• 33. Sexual Disorders and Problems • Sexual dysfunction —consistent disturbance in sexual desire, arousal, or orgasm that causes psychological distress and interpersonal difficulties • Low desire and arousal problems common among women • Premature ejaculation and erectile problems common among men
    • 34. Social Motives Optimal human functioning can occur only if the psychological needs of autonomy, competence, and relatedness are met • Autonomy—need to determine, control, and organize one’s own behavior and goals • Competence—need to effectively learn and master challenging tasks • Relatedness—need to feel attached to others
    • 35. Need for Affiliation • Interest in establishing and maintaining relationship with other people • Need to associate with others & maintain social bonds
    • 36. Need for Power • Tendency to seek impact, control, or influence over others and to be seen as a powerful individual.
    • 37. Need for Achievement • Need to master difficult challenges, outperform others, & meet high standards • Behavior aimed at excelling, succeeding, or outperforming others at some activity – Behavior depends on: • Incentive value • Expectancy
    • 38. SOCIAL NEEDS VS BIOLOGICAL NEEDS
    • 39. Should you study late for an exam and satisfy your SOCIAL NEED TO ACHIEVE or to go bed at regular time and satisfy your BIOLOGICAL NEED FOR SLEEP?
    • 40. References: Feldman, Robert S. (2008). Understanding Psychology (5th Mc Graw Hill International edition). Gaerlan, Josefina, Limpingco Delia & Tria Geraldine. General Psychology (5th edition). Ken Incorporated
    • 41. THANK YOU
    • 42. Assignment 1. Make a drawing that shows an ideal day in the life you would like 10 years from now. BE CREATIVE. Consider the following in your drawing • A. What are you? • B. Where are you? • Who do you live with? • What are you doing? • How do you feel about your life?
    • 43. 2. At the back of your drawing in two columns, write your answers to the following: FIRST COLUMN SECOND COLUMN What made you aspire What steps will you for such life? take to achieve the kind of life
    • 44. Concept of Emotion • A class of subjective feelings elicited by stimuli that have high significance to an individual – stimuli that produce high arousal generally produce strong feelings – are rapid and automatic – emerged through natural selection to benefit survival and reproduction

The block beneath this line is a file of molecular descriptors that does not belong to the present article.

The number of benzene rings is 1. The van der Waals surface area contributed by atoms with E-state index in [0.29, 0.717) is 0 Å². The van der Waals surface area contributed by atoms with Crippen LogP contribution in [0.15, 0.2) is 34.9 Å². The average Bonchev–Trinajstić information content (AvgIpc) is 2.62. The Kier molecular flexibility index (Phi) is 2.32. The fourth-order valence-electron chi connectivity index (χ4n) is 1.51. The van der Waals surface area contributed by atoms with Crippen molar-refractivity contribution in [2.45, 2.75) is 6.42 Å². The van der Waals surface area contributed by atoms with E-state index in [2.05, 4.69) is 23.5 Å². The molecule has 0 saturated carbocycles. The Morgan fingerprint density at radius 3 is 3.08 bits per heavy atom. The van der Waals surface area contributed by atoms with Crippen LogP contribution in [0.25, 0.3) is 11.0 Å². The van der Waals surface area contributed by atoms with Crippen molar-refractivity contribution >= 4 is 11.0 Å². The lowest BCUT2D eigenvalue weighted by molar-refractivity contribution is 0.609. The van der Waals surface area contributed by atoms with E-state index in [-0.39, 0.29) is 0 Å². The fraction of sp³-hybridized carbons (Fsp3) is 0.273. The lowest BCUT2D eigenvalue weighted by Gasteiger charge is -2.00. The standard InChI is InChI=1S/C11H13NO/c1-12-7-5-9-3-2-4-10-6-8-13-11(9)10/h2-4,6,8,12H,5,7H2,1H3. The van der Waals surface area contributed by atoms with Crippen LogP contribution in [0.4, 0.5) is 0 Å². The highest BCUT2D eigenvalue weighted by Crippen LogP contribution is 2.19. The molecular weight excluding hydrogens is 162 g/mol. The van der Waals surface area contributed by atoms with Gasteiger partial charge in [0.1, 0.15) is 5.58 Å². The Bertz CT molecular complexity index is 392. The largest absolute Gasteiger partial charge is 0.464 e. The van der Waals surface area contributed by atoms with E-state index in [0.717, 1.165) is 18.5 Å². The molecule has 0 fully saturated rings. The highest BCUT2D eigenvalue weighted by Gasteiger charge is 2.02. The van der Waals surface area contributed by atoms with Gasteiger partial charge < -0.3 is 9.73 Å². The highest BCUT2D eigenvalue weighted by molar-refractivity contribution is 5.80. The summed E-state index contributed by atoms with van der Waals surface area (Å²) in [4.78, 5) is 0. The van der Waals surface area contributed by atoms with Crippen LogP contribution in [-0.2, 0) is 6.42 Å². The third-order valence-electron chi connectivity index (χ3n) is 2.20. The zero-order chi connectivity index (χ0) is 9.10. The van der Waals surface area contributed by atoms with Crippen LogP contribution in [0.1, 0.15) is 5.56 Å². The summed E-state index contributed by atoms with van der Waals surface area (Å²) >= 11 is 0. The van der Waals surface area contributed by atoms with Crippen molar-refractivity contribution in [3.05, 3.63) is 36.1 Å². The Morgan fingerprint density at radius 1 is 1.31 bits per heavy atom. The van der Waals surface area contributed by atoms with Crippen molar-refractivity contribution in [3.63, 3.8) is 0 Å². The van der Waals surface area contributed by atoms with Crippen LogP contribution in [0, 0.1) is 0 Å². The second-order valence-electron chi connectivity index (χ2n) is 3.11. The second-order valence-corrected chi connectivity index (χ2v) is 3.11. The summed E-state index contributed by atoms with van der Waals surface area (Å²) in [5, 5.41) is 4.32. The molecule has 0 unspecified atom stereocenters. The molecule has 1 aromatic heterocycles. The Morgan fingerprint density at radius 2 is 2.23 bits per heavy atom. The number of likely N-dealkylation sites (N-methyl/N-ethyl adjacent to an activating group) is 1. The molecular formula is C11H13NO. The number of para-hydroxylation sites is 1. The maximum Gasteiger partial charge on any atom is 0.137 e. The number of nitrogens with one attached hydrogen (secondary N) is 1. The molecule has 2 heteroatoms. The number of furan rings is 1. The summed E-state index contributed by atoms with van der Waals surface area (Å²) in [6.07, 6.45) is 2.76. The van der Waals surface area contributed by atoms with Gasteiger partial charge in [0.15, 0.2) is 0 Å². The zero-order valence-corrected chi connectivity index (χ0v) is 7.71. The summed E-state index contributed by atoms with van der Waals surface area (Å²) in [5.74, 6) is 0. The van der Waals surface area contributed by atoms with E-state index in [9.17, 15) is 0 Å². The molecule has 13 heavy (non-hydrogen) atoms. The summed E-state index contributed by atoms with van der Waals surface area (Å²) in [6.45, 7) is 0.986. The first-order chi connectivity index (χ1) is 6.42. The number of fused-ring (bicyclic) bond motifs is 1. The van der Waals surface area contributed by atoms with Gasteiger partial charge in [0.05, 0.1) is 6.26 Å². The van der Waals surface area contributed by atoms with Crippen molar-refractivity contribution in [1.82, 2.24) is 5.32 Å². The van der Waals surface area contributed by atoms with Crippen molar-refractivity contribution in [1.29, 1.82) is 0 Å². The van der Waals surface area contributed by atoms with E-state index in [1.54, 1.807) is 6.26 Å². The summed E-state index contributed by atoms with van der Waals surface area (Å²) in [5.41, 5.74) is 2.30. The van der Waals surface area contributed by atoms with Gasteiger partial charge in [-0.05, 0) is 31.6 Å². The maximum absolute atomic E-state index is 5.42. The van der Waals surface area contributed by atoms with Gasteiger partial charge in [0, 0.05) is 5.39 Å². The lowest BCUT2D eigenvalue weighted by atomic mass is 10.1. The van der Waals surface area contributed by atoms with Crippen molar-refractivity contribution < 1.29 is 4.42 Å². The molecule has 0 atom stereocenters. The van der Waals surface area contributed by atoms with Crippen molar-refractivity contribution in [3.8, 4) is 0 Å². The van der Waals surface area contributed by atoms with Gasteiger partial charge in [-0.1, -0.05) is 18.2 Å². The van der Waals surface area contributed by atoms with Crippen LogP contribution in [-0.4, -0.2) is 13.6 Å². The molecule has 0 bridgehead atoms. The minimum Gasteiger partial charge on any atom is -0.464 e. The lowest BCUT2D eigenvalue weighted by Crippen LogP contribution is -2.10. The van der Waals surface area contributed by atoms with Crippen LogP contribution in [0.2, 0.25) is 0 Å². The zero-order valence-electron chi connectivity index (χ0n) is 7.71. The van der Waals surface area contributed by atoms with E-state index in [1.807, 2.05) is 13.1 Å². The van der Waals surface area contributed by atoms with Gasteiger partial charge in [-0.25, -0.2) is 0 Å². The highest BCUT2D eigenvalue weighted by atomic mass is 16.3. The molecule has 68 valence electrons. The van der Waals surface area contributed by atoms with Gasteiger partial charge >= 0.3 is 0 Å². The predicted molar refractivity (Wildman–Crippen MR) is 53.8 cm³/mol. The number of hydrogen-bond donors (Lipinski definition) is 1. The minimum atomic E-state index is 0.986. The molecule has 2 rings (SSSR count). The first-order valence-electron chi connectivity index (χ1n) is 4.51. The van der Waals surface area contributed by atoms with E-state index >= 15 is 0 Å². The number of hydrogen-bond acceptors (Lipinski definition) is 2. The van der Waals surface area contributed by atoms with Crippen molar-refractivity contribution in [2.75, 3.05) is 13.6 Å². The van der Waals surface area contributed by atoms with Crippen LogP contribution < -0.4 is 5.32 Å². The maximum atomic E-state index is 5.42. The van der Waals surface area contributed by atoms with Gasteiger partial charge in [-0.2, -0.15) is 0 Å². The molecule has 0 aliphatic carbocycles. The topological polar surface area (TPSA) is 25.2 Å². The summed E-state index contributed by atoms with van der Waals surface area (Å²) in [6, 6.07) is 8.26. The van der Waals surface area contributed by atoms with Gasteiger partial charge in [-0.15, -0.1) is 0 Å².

• 45. Basic Emotions • Fear, surprise, anger, disgust, happiness, sadness • Basic emotions are innate and “hard-wired” • Complex emotions are a blend of many aspects of emotions • Classified along two dimensions – Pleasant or unpleasant – Level of activation or arousal associated with the emotion
    • 46. Physical Arousal and Emotions • Sympathetic nervous system is aroused with emotions (fight-orflight response) • Different emotions stimulate different responses – Fear—decrease in skin temperature (cold-feet) – Anger—increase in skin temperature (hot under the collar)
    • 47. Brain and Emotions Amygdala – evaluates the significance of stimuli and generates emotional responses – generates hormonal secretions and autonomic reactions that accompany strong emotions – Direct connection to thalamus allows for rapid reaction to potentially dangerous situations
    • 48. Emotion and Facial Expressions • Each basic emotion is associated with a unique facial expression • Facial expressions are innate and “hard-wired” • Innate facial expressions the same across many cultures • Display rules—social and cultural rules that regulate emotional expression, especially facial expressions.
    • 49. James-Lange Theory
    • 50. Cannon’s Challenge
    • 51. Two-Factor Theory
    • 52. Cognitive-Mediational Theory • Emotions result from the cognitive appraisal of a situation’s effect on personal well-being • Similar to two-factor, but cognitive mediational theory’s emphasis is on the cognitive appraisal as the essential trigger of the emotional response
    • 53. Determination of Sexual Orientation • Genetics—role suggested by twin and family studies • Brain structure—differences found in hypothalamus of homosexual and heterosexual men • Hormonal – adrogenized females • Complex issue with no clear answers